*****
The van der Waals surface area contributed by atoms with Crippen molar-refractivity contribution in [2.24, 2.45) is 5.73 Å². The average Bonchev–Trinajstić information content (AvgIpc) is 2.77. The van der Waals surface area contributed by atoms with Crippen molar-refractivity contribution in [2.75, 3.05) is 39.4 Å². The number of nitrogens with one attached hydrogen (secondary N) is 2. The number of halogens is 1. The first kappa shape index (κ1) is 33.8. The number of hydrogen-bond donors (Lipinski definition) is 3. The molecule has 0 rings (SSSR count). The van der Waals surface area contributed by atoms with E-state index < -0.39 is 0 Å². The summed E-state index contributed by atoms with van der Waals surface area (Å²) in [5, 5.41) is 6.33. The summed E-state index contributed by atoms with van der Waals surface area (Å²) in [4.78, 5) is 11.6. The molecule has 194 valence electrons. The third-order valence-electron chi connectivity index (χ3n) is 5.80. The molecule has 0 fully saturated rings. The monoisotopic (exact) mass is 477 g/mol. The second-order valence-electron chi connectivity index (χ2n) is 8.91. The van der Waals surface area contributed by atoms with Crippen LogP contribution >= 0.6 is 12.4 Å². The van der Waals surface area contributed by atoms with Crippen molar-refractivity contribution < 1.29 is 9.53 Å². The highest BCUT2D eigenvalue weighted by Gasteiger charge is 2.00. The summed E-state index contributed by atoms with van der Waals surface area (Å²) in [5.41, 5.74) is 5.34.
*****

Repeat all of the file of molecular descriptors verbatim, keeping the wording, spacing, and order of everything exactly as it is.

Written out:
The van der Waals surface area contributed by atoms with Crippen molar-refractivity contribution in [2.24, 2.45) is 5.73 Å². The average Bonchev–Trinajstić information content (AvgIpc) is 2.77. The van der Waals surface area contributed by atoms with Crippen molar-refractivity contribution in [2.75, 3.05) is 39.4 Å². The number of nitrogens with one attached hydrogen (secondary N) is 2. The number of halogens is 1. The first kappa shape index (κ1) is 33.8. The number of hydrogen-bond donors (Lipinski definition) is 3. The molecule has 0 rings (SSSR count). The van der Waals surface area contributed by atoms with E-state index < -0.39 is 0 Å². The summed E-state index contributed by atoms with van der Waals surface area (Å²) in [5, 5.41) is 6.33. The summed E-state index contributed by atoms with van der Waals surface area (Å²) in [4.78, 5) is 11.6. The molecule has 194 valence electrons. The third-order valence-electron chi connectivity index (χ3n) is 5.80. The molecule has 0 fully saturated rings. The monoisotopic (exact) mass is 477 g/mol. The second-order valence-electron chi connectivity index (χ2n) is 8.91. The van der Waals surface area contributed by atoms with Crippen LogP contribution >= 0.6 is 12.4 Å². The van der Waals surface area contributed by atoms with Crippen molar-refractivity contribution < 1.29 is 9.53 Å². The highest BCUT2D eigenvalue weighted by Gasteiger charge is 2.00. The summed E-state index contributed by atoms with van der Waals surface area (Å²) in [5.41, 5.74) is 5.34.